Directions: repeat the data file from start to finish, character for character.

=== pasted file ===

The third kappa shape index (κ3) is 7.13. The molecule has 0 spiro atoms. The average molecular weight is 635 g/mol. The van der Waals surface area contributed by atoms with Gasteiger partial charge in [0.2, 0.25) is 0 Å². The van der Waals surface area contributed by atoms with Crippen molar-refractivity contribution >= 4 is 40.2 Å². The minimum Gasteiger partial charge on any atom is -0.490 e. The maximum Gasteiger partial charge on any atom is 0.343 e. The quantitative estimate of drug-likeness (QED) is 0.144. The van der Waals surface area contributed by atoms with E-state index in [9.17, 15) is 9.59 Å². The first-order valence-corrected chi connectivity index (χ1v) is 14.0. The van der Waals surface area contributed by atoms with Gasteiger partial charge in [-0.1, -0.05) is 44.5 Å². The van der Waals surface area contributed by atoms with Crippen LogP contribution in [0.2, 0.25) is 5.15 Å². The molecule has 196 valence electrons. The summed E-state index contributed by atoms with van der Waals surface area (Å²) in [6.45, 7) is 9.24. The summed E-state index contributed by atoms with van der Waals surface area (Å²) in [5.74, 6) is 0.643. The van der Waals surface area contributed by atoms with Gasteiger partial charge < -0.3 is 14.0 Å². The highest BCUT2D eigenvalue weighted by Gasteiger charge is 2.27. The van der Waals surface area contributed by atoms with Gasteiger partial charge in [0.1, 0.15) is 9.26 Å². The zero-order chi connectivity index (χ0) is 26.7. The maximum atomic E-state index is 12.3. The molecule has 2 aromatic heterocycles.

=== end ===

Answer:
The third kappa shape index (κ3) is 7.13. The molecule has 0 spiro atoms. The average molecular weight is 635 g/mol. The van der Waals surface area contributed by atoms with Gasteiger partial charge in [0.2, 0.25) is 0 Å². The van der Waals surface area contributed by atoms with Crippen molar-refractivity contribution >= 4 is 40.2 Å². The minimum Gasteiger partial charge on any atom is -0.490 e. The maximum Gasteiger partial charge on any atom is 0.343 e. The quantitative estimate of drug-likeness (QED) is 0.144. The van der Waals surface area contributed by atoms with E-state index in [9.17, 15) is 9.59 Å². The first-order valence-corrected chi connectivity index (χ1v) is 14.0. The van der Waals surface area contributed by atoms with Gasteiger partial charge in [-0.1, -0.05) is 44.5 Å². The van der Waals surface area contributed by atoms with Crippen LogP contribution in [0.2, 0.25) is 5.15 Å². The molecule has 196 valence electrons. The summed E-state index contributed by atoms with van der Waals surface area (Å²) in [6.45, 7) is 9.24. The summed E-state index contributed by atoms with van der Waals surface area (Å²) in [5.74, 6) is 0.643. The van der Waals surface area contributed by atoms with Gasteiger partial charge < -0.3 is 14.0 Å². The highest BCUT2D eigenvalue weighted by Gasteiger charge is 2.27. The van der Waals surface area contributed by atoms with Gasteiger partial charge in [0.1, 0.15) is 9.26 Å². The zero-order chi connectivity index (χ0) is 26.7. The maximum atomic E-state index is 12.3. The molecule has 2 aromatic heterocycles.